Of course there are benefits to it. I think if you work in a creative place like a University, especially in a media building, then you’ll be surrounded by people who have similar creative aspirations. Not only that, but guests who come to University to talk about things that they’re doing. So for instance when people from BBC production companies (such as Short Cuts producer Eleanor McDowall) came to the University and people from different media organisations came to the University, I would grab an interview with them – you could call it lazy, but they’re here on my doorstep, so it’s all about taking advantage of what’s around you.
Yeah, I don’t think that’s lazy. I think it’s something I could do more of but I get shy. It’s a skill I really need to learn. It’s another reason I’m trying to do these interviews, it’s something I’ve not always been confident doing so I’m trying to learn that skill.
Exactly! Ryan you’re so right. When I started 99% Perspiration, I didn’t have the job at the University. I had a temporary job, and I was in no way secure. So I thought, “I need to get myself in front of as many creative people as possible”. Interviewing people is a great way of getting in front them, and really engaging. And in terms of building up confidence it’s a wonderful way to go about it.
On the subject of confidence, can I ask about networking? So say you went to a conference or a networking event what would your approach be? How do you network?
It’s going to be different for everyone, but I find it so difficult to go to a networking event if I’m with someone. I find it really exciting to go into a networking event as a blank slate I suppose, and not be attached to anyone. So I don’t go “Oooh, I’m a bit nervous can my friend come with me”, because I really feed off the energy of meeting new and exciting people.
But then again, it’s been a while since I’ve been to a local networking event where I didn’t know at least a few people in the room. For instance, the first What Next Sunderland? that I went to recently was incredible – filled with around 70 people across various cultural and arts roles in Sunderland – and I knew half the room. That comes from being an active networker, getting out there and meeting people.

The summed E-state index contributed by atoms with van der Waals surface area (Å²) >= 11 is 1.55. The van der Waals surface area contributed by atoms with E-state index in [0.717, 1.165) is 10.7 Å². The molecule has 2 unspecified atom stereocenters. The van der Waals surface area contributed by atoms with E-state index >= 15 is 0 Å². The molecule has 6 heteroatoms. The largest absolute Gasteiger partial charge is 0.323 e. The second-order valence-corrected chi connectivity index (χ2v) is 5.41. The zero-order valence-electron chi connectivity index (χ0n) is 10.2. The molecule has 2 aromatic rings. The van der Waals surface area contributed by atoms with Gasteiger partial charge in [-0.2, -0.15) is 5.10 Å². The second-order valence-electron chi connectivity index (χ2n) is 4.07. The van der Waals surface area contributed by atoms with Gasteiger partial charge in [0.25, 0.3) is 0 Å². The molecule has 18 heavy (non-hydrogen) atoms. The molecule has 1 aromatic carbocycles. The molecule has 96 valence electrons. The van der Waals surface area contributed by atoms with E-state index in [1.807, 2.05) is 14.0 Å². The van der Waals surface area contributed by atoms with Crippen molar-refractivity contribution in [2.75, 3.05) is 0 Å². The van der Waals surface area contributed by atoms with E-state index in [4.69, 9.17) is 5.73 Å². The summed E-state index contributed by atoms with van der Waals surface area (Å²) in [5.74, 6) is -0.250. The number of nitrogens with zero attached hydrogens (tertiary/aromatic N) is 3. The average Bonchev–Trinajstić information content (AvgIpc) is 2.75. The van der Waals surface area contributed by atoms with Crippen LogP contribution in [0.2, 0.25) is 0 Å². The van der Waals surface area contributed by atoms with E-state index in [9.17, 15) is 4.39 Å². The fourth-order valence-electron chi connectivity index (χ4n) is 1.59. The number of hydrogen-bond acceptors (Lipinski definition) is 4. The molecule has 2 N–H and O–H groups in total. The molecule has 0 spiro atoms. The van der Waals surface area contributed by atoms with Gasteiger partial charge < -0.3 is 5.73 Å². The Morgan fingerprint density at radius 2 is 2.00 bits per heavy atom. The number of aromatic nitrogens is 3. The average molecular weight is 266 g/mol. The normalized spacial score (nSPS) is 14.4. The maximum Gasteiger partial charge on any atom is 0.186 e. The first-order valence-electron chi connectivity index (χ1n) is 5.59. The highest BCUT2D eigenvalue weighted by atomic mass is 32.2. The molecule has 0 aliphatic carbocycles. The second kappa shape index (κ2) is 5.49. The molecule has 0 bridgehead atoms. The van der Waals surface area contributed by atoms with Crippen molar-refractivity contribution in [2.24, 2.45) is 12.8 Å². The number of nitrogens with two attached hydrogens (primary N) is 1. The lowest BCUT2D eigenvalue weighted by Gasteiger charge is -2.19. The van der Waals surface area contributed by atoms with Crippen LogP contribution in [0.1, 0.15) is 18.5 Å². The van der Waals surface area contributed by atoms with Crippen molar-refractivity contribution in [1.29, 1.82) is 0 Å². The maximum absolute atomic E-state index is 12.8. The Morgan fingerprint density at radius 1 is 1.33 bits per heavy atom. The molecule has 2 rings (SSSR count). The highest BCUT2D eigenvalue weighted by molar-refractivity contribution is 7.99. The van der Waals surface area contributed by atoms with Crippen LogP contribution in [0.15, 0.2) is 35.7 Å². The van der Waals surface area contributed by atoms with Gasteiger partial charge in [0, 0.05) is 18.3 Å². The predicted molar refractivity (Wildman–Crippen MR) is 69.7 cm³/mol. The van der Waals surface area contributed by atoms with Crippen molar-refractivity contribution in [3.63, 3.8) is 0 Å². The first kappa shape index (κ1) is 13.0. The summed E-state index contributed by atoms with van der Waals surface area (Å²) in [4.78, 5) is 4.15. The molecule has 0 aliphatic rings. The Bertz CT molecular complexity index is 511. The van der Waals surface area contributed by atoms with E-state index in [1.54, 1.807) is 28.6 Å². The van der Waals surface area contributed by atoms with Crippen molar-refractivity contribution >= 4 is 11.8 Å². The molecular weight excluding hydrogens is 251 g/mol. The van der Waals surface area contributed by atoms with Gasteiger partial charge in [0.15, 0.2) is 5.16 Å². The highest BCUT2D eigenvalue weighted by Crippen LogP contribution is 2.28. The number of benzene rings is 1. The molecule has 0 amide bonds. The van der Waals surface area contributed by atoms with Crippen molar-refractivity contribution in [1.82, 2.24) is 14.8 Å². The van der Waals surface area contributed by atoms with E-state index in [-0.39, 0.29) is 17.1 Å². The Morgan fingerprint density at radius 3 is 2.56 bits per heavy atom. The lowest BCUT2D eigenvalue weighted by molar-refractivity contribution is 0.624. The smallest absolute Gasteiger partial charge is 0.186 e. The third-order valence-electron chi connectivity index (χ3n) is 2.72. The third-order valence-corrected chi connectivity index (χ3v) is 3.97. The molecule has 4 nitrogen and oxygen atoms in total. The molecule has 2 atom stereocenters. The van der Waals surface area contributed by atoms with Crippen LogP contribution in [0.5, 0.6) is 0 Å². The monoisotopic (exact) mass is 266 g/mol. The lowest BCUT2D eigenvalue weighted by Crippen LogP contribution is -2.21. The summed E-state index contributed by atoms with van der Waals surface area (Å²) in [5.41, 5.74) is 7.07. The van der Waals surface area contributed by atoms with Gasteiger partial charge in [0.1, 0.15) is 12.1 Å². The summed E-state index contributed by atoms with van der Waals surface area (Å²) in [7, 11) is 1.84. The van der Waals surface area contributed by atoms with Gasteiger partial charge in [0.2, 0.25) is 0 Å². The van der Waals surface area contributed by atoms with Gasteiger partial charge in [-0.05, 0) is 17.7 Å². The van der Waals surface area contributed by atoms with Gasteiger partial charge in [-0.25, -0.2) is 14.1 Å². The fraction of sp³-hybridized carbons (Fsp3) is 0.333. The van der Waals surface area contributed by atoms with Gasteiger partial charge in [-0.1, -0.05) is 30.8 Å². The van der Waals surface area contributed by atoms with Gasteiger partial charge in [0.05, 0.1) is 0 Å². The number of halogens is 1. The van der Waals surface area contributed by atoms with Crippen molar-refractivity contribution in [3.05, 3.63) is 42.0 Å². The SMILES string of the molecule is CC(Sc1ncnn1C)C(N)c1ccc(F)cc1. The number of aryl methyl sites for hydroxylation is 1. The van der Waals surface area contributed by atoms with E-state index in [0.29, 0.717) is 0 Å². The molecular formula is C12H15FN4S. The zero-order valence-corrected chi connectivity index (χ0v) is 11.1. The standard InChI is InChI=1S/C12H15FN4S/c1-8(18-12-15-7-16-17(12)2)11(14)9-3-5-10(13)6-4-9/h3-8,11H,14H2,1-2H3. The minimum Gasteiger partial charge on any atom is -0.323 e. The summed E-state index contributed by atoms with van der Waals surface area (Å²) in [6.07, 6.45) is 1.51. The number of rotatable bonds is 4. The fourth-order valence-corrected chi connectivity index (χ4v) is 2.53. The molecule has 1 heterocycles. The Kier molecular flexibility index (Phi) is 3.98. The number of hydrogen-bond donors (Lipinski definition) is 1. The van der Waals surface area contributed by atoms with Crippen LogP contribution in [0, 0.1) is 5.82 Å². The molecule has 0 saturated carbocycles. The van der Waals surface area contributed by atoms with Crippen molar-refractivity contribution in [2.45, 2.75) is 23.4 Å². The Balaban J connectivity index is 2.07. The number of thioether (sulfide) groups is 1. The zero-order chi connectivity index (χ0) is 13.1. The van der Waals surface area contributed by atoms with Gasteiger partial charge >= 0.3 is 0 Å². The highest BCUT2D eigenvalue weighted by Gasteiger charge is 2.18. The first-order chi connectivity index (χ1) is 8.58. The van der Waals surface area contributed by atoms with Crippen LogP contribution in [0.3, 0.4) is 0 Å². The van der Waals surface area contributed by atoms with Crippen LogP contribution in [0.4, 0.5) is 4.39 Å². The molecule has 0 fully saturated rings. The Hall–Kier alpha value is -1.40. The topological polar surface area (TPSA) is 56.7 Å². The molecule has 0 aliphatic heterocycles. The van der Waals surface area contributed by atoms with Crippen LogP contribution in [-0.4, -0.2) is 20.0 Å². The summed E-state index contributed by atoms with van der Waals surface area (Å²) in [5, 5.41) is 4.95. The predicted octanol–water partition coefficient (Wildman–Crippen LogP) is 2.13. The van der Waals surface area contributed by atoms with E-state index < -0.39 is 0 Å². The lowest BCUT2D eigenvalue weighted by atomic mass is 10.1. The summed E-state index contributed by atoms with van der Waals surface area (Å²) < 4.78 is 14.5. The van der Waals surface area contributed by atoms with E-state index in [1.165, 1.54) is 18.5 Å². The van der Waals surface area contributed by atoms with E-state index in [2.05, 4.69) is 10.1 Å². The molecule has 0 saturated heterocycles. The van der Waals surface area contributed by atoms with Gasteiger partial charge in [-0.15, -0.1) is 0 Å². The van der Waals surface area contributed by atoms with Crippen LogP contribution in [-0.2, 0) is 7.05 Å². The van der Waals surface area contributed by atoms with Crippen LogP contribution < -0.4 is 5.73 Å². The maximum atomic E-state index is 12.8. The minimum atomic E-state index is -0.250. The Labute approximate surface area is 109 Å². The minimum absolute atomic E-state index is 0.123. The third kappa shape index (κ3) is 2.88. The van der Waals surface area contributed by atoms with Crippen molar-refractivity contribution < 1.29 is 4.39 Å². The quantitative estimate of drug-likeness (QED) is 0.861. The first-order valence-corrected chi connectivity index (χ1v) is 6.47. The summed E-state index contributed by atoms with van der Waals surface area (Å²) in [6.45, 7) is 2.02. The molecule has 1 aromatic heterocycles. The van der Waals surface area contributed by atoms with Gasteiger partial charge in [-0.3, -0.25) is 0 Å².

The way that I do it, I’m quite eccentric at times and…. Have you ever seen Parks and Recreation?
I love Parks and Recreation!
I try and think like Chris Traeger. My partner and I just had a marathon of the first few seasons of Parks and Recreation because he’s never seen it before, and I’ve been trying to get him to watch it for so long, and he finally said “Go on then, we’ll sit down and watch it, it might be okay”. Of course, he loved it. But over the past few days, I’ve started talking a bit more like Chris Traeger.
(Chris Traeger impression:) ‘I admire him. SO much. And I think. That. Talking like him. Literally. Helps me find confidence.’
And also, the way that he says someone’s first name and surname is incredible.
Ann Perkins. Ryan Watson. I do that with people that I meet, with students I teach – and it’s really useful. Not just as a device for remembering people’s names, but also helping you feel on a similar level to another person. That one small thing sends some really positive messages; it says “I’ve got time for you.”
That’s it for part 2. A huge thank you to Jay Sykes for talking to me. I’m Ryan Watson, writer for the Juice Festival blog – come check out our stuff.
Jay again, hey Creatives! Make sure you check out the Juice Festival blog in return; it may be centred around a festival in the North East of England, but it’s full of content that’s useful for emerging creative types, from around the world & around the year.
And, as always,
Stay productive, stay awesome!
Executive Producer, 99% Perspiration